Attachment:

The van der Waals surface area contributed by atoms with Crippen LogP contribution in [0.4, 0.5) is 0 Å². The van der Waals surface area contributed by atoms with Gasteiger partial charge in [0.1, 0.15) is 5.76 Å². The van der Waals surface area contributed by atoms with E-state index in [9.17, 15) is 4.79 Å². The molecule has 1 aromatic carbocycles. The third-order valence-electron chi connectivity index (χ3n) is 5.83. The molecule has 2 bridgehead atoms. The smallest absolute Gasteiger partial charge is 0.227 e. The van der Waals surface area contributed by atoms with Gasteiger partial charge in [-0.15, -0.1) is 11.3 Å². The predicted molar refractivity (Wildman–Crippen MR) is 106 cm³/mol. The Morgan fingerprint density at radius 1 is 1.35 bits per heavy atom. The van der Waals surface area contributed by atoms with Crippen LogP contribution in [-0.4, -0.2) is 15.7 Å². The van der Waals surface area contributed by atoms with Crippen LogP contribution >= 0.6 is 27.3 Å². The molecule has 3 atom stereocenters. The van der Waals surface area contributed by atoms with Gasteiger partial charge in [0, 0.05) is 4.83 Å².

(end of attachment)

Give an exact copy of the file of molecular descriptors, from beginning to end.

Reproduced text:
The van der Waals surface area contributed by atoms with Crippen LogP contribution in [0.4, 0.5) is 0 Å². The van der Waals surface area contributed by atoms with Gasteiger partial charge in [0.1, 0.15) is 5.76 Å². The van der Waals surface area contributed by atoms with E-state index in [9.17, 15) is 4.79 Å². The molecule has 1 aromatic carbocycles. The third-order valence-electron chi connectivity index (χ3n) is 5.83. The molecule has 2 bridgehead atoms. The smallest absolute Gasteiger partial charge is 0.227 e. The van der Waals surface area contributed by atoms with Gasteiger partial charge in [-0.15, -0.1) is 11.3 Å². The predicted molar refractivity (Wildman–Crippen MR) is 106 cm³/mol. The Morgan fingerprint density at radius 1 is 1.35 bits per heavy atom. The van der Waals surface area contributed by atoms with Crippen LogP contribution in [-0.4, -0.2) is 15.7 Å². The van der Waals surface area contributed by atoms with Crippen LogP contribution >= 0.6 is 27.3 Å². The molecule has 3 atom stereocenters. The van der Waals surface area contributed by atoms with Gasteiger partial charge in [0, 0.05) is 4.83 Å².